10 Questions with Johnny Baab (Kindo, f.k.a. Reign of Kindo)

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Have you heard Kindo (formerly The Reign of Kindo) yet? They are, hands down, one of the coolest bands touring right now. Their music is an incredible blend of influences and styles, ranging from jazz to funk to prog to pop. Lately, they’ve been pretty busy, with an East Coast tour, a successful Patreon, and some really great new music.  I had the privilege of talking with Johnny Baab, guitarist for Kindo, about what the band is up to these days.

1.) The group used to be known as Reign of Kindo, but now you’re going by Kindo. What’s the story behind the name Reign of Kindo, and why the change?

The inception of the name “The Reign of Kindo” was a product of random text messages by founding guitarist Mike Carroll.  As the story goes, the boys were actually at a restaurant and put him on the spot to come up with the name while they were eating.  I came into the picture about 5 years ago, so I missed all of this process…  We liken the name change to just “Kindo” to just saying your first name instead of your first, middle, and last name every time you introduce or refer to yourself.  We figure it might be a little easier to remember for new fans, but to the OG fans we will always be TROK.

2.) Kindo has decided to “record, produce, market and distribute” new Kindo music exclusively through Patreon. Talk about some of your reasoning behind this.

In an ever-changing, technologically advancing world, the paradigm to release music has drastically changed for artists.  I think this has altered the main source of revenue for bands and musicians everywhere- and it’s important to find a way to sustain despite record sales not being a main source of revenue anymore.

 Patreon is a platform we found out about through a band that we toured with, JOLLY.  Essentially it allows people (or “patrons”) to directly support us by pledging a monthly donation and in return, they get a new song every month- for as little as $1, with the option to get more exclusive behind the scenes material as the amount pledged increases.  It is a new creative process for us, being that we have to deliver a new song every month, but it has been an amazing process and the journey has connected us even closer with our fans.

 Our patrons are essentially our ‘Executive Producers’ and company investors, leaving us directly accountable to them and eliminating the no-longer necessary ‘middle man’- a record label.   It gives us all of the creative freedom we desire, while having the purest relationship possible to the fans that support our art.  It’s a leaner, meaner, music-making machine.

 Anyone can get involved for as little as $1 a month at

3.) Kindo’s music is a pretty diverse mix of influences, so it’s really fun to try and explain Kindo’s musical style to those who have never heard it. When people ask you to describe Kindo’s music, what do you say?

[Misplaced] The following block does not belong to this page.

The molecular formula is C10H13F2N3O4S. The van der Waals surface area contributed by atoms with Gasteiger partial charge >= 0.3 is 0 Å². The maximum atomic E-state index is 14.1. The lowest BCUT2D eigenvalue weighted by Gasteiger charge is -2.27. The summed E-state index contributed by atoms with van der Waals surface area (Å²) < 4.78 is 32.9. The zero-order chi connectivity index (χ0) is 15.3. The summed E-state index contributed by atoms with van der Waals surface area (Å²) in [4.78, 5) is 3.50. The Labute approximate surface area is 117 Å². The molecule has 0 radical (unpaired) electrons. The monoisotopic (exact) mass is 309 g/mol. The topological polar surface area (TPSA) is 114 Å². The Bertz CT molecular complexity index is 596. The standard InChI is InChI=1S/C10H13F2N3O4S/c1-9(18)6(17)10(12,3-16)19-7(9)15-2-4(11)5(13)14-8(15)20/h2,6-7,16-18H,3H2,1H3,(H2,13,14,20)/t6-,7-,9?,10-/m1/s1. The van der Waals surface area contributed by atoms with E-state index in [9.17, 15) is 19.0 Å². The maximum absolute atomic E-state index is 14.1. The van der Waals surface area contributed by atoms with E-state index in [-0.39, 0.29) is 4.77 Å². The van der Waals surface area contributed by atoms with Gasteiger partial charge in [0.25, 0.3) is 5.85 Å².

Oh man… this one is tough.  I think as an artist, the last thing we want to do is box ourselves into a genre, because we all love playing different styles of music freely and hate to limit that.  I think as a music listener it is more desirable to be able to sort of categorize the music you listen to by genre because it makes it a bit more tangible.

I’ve been telling people we are ‘Alternative Jazz-Pop.’  The ‘alternative’ seems to give an impression of us being a bit scrappy and out of the box, while still respecting the sophistication required to compose and perform jazz music. The pop is in reference to Joey’s vocal & melodic stylings, which are always pulled into the school of MJ, Stevie Wonder, and other timeless pop artists. There are a lot of moving pieces involved in making that distinction, as we all have such vastly different musical backgrounds.  So yeah.. somewhere in there.


4.) Let’s talk about the new record  from Kindo, coming out in April. Are there any new directions or influences that are more prominent as of late?

Our latest influences definitely come through on this new record.  It’s the first Kindo record that I am playing guitar on, so it’s really exciting for me. There are lots of funky parts, which I love.   But we are all developing human beings, and the latest versions of ourselves are definitely prominent on this record.   I know it’s vague, but all I can promise is that we’ve all been developing as musicians and you’ll get a mix of the old and a bit of the new.

5.) What is the songwriting process like in Kindo? Does it vary from song to song?

Definitely varies song to song.  In releasing a new song every month with our Patreon campaign, we definitely have been experimenting with the process.  For the past year and a half or so, we have been renting out a house for maybe like 5 days at a clip and we will just hunker down and write for those days.  Sometimes someone brings an idea, or an entire song, or we will just jam until something comes through.   After that, we coordinate studio sessions to track the material that we wrote on the writing retreat, and we just nail them out since we have to have a new one ready every month. It’s a new process but it’s great to be creating on such a consistent basis.

6.) Will the new songs have live, in-studio performances like the ones already on Youtube?

Possibly.  Very possibly.  We’ll see.

7.) Both ‘This Is What Happens’ and ‘Play with Fire’ had separate albums released that were chiptune versions of the songs. What’s the story there, and will we get chiptune stuff in the future? (I love the gold Kindo cartridge)

Thanks, I’m glad you like it!  So both of these records came out before I was officially in the band, but our drummer Steve and founding guitarist Mike Carroll have done an amazing job creating these 8-bit remixes of our songs to make them sound like Nintendo soundtracks.  The band is full of video game enthusiasts, so that’s where that stemmed from.  We’ve been releasing 8-bit versions of our newer songs to our higher-tiered donors on Patreon.  Just another reason to get involved over there.

8.) Kindo is about to do an East Coast tour (will link tour dates here) with tourmates Little Tybee. What can fans expect at these shows? Tell us about the Scavenger Hunt that you and Little Tybee have put together.